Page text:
A UN panel has begun grilling American officials about the country’s compliance with an anti-torture treaty.
At the start of a two-day hearing, Alessio Bruni of Italy – one of the panel’s chief investigators, raised a list of alleged violations ranging from CIA rendition at so-called black sites to police brutality and Guantanamo Bay conditions.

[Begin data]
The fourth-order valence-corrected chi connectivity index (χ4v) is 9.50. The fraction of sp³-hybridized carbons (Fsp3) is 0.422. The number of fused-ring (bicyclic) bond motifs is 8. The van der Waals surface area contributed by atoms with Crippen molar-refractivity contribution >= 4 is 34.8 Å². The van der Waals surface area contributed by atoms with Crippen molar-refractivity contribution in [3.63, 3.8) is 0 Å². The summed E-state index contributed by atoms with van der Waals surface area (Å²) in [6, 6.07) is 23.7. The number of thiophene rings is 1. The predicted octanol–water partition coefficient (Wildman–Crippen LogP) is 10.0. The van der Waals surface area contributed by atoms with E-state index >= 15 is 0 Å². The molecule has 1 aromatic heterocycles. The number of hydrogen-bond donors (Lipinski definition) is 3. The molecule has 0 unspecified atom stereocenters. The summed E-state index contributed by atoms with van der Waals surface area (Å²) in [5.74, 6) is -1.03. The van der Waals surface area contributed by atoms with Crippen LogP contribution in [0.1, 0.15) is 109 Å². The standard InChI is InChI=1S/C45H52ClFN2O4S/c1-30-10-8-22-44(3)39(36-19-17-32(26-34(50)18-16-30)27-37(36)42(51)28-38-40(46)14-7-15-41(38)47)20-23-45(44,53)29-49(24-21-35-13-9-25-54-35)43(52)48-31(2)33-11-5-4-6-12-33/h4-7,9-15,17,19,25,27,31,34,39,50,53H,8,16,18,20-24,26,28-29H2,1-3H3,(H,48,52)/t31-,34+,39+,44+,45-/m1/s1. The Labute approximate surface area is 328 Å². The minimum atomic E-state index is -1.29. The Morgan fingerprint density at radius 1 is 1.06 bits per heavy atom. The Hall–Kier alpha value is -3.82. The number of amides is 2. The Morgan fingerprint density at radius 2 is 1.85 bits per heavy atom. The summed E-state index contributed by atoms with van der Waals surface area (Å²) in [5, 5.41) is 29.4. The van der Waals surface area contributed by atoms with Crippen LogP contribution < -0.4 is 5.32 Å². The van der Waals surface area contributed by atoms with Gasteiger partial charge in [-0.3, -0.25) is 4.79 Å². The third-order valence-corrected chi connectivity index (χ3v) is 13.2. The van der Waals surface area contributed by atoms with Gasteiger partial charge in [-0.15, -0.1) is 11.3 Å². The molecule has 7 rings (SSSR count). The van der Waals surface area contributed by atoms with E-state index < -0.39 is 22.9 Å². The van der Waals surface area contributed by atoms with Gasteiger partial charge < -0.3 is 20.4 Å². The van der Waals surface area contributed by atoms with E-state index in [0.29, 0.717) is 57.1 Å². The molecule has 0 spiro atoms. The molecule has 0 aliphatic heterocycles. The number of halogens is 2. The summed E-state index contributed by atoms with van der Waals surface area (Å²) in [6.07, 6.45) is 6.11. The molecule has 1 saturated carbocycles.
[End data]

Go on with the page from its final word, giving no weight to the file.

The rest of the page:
He asked what measures were taken to implement President Barack Obama’s “clear” directives against torture.
Mary McLeod, the State Department’s acting legal adviser, said the US record since the 9/11 attacks “did not always live up to our own values”, including those it is obliged to uphold in the UN Convention Against Torture.
She acknowledged “we crossed the line” but said there are “ongoing efforts to determine why lapses occurred”.